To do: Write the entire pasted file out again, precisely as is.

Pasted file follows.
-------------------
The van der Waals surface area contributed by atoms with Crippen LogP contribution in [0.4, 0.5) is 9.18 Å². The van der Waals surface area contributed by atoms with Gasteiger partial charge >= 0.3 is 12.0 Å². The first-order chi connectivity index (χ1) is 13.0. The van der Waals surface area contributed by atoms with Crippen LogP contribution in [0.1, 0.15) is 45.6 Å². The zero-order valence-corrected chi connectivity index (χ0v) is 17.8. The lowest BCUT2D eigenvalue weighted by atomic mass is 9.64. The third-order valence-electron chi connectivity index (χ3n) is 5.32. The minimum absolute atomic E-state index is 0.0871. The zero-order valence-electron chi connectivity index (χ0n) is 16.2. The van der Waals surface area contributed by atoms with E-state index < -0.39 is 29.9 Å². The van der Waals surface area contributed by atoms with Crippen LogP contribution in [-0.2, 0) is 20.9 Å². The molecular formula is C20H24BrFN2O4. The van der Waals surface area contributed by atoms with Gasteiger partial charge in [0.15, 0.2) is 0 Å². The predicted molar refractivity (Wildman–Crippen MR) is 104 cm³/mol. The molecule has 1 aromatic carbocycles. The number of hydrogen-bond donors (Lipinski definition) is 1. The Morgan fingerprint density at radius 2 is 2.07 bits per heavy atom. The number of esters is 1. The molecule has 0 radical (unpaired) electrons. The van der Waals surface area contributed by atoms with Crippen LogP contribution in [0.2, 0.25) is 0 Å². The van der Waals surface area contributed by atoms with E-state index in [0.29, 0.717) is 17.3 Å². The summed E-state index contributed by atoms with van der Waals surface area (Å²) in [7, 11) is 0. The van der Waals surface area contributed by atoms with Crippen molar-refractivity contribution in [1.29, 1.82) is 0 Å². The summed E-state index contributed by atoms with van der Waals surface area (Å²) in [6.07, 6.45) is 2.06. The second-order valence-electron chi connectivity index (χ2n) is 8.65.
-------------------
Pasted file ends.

The van der Waals surface area contributed by atoms with Crippen LogP contribution in [0.4, 0.5) is 9.18 Å². The van der Waals surface area contributed by atoms with Gasteiger partial charge >= 0.3 is 12.0 Å². The first-order chi connectivity index (χ1) is 13.0. The van der Waals surface area contributed by atoms with Crippen LogP contribution in [0.1, 0.15) is 45.6 Å². The zero-order valence-corrected chi connectivity index (χ0v) is 17.8. The lowest BCUT2D eigenvalue weighted by atomic mass is 9.64. The third-order valence-electron chi connectivity index (χ3n) is 5.32. The minimum absolute atomic E-state index is 0.0871. The zero-order valence-electron chi connectivity index (χ0n) is 16.2. The van der Waals surface area contributed by atoms with E-state index < -0.39 is 29.9 Å². The van der Waals surface area contributed by atoms with Crippen LogP contribution in [-0.2, 0) is 20.9 Å². The molecular formula is C20H24BrFN2O4. The van der Waals surface area contributed by atoms with Gasteiger partial charge in [0.15, 0.2) is 0 Å². The predicted molar refractivity (Wildman–Crippen MR) is 104 cm³/mol. The molecule has 1 aromatic carbocycles. The number of hydrogen-bond donors (Lipinski definition) is 1. The Morgan fingerprint density at radius 2 is 2.07 bits per heavy atom. The number of esters is 1. The molecule has 0 radical (unpaired) electrons. The van der Waals surface area contributed by atoms with Crippen LogP contribution in [0.2, 0.25) is 0 Å². The van der Waals surface area contributed by atoms with E-state index in [0.29, 0.717) is 17.3 Å². The summed E-state index contributed by atoms with van der Waals surface area (Å²) in [7, 11) is 0. The van der Waals surface area contributed by atoms with Crippen molar-refractivity contribution in [1.29, 1.82) is 0 Å². The summed E-state index contributed by atoms with van der Waals surface area (Å²) in [6.07, 6.45) is 2.06. The second-order valence-electron chi connectivity index (χ2n) is 8.65.